Guyana, US to activate Shiprider agreement for air; maritime anti-drugs fight

Guyana and the United States (US) would be activating a 19-year old Shiprider Agreement that would allow the two countries to interdict drug traffickers, the US State Department said ahead of Secretary of State Mike Pompeo’s visit.

“Following the Secretary’s visit, a bilateral Shiprider Agreement will come into force, enabling joint maritime and airspace patrols to interdict narcotics,” according to a fact sheet issued by Mr. Pompeo’s office.     

The State Department said the coming into force of the agreement  joins recent donations of US$200,000 in equipment and interceptor boat parts to strengthen Guyana‘s ability to patrol its territorial waters.

Under the Shiprider Agreement, Guyana may designate qualified law enforcement officials to act as law enforcement shipriders. In keeping with Guyanese law, these shipriders may embark on US law enforcement vessels and authorise the pursuit by the US law enforcement vessels on which  they are embarked, of suspect vessels and aircraft fleeing into or over Guyanese territory and waters.

Several Caribbean countries have in force similar agreements.

Announcement that the Shiprider Agreement would come into force came less than one week after Guyanese authorities found a crashed Beechcraft plane in Issano, Region 7 (Cuyuni-Mazaruni) with more than 300 kilogrammes of cocaine. A Cessna 206 plane was found in the same area with a Brazilian and two Venezuelans who told investigators they were supposedly heading to Suriname.

Over the past 10 years, at least two semi-submersible vessels, which are used for the trans-Atlantic movement of large amounts of cocaine,  had been found in north-western Guyana.

The US regards Guyana as a major  transshipment point for South American cocaine to the Caribbean, North America and even Africa.

The State Department notes that over the years, the US has helped to train Guyana’s Port Control Unit to deter the trafficking of cocaine and other illicit goods through Guyana.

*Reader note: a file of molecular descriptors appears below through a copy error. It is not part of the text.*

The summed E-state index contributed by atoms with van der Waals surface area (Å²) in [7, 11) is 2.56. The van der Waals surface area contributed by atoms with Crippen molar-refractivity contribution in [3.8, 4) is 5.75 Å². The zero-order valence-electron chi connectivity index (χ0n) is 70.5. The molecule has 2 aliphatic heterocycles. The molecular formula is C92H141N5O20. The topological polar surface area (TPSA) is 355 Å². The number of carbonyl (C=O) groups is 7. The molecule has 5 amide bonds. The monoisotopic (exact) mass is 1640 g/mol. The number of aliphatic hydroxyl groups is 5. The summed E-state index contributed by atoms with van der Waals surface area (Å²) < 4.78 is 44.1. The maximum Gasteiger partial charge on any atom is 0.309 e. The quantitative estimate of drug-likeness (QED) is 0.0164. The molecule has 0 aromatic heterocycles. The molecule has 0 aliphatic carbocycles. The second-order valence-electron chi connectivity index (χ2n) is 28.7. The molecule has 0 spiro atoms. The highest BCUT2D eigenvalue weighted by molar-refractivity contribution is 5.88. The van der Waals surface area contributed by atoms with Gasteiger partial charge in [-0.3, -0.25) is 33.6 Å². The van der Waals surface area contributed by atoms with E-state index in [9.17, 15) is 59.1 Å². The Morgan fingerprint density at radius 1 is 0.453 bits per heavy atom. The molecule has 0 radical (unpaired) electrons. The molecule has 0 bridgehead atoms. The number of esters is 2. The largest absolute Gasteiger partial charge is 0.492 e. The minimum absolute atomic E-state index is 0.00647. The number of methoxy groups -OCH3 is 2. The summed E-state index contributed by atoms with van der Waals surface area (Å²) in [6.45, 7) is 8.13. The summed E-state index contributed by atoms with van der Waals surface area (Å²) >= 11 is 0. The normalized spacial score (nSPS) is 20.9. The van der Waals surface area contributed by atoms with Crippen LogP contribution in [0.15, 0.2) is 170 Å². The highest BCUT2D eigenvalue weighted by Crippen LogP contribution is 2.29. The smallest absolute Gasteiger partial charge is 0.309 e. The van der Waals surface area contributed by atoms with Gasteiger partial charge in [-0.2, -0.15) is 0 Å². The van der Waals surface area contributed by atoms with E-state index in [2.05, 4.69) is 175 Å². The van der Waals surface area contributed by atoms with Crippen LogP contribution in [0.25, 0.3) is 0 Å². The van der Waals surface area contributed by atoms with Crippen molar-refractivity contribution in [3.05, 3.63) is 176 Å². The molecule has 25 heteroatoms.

The United States Coast Guard provides training and mentoring to the Maritime Administration Department (MARAD) in order to improve port security. And the United States military provides training of Guyana Defense Forces personnel every year, which includes a current student at the U.S. Coast Guard Academy

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  • Georgy Porgy  On 09/18/2020 at 11:12 am

    I’m at a loss as to why this Shipriders Agreement was not reactivated during the Roger Khan drug era when drugs were running rampant in Guyana? How did the government of the day think the drugs were getting into the country or did they just turn a blind eye to what was happening as it was in their best interest to do so?

    • brandli62  On 09/19/2020 at 10:45 am

      I could not agree more! According to press reports, the Shiprider Agreement was signed 19 years ago. Hence, in 2001 when Guyana was governed by a PPP administration. I believe that activation of the agreement was not in the interest of the ruling party at that time….. In German, you would say “Ein Schelm, wer Böses dabei denkt” or May he be shamed who thinks badly of it.

  • Kman  On 09/18/2020 at 12:27 pm

    The US should worry about the drug users in their country. They are the world biggest users of drugs, both legal and illegal.

    Once there is quick and easy way to make lots of money, drug suppliers will find a way.
    The CIA was a drug pusher and maybe still is.

    This is a huge money maker for players in the USA, and once there is a demand, there will be a supply.

    • William  On 09/19/2020 at 12:04 am

      Kman no one is denying that America is dealing with a big drug problem in its country and are hoping to stem the flow of these drugs by way of this Shipriders Agreement. The question I put to you is…how do you think the drugs are getting into America??? The supply has to come from somewhere right?

  • Georgy Porgy  On 09/19/2020 at 12:05 am

    Ask Roger Khan. He knows the ins and outs of the drug trade.

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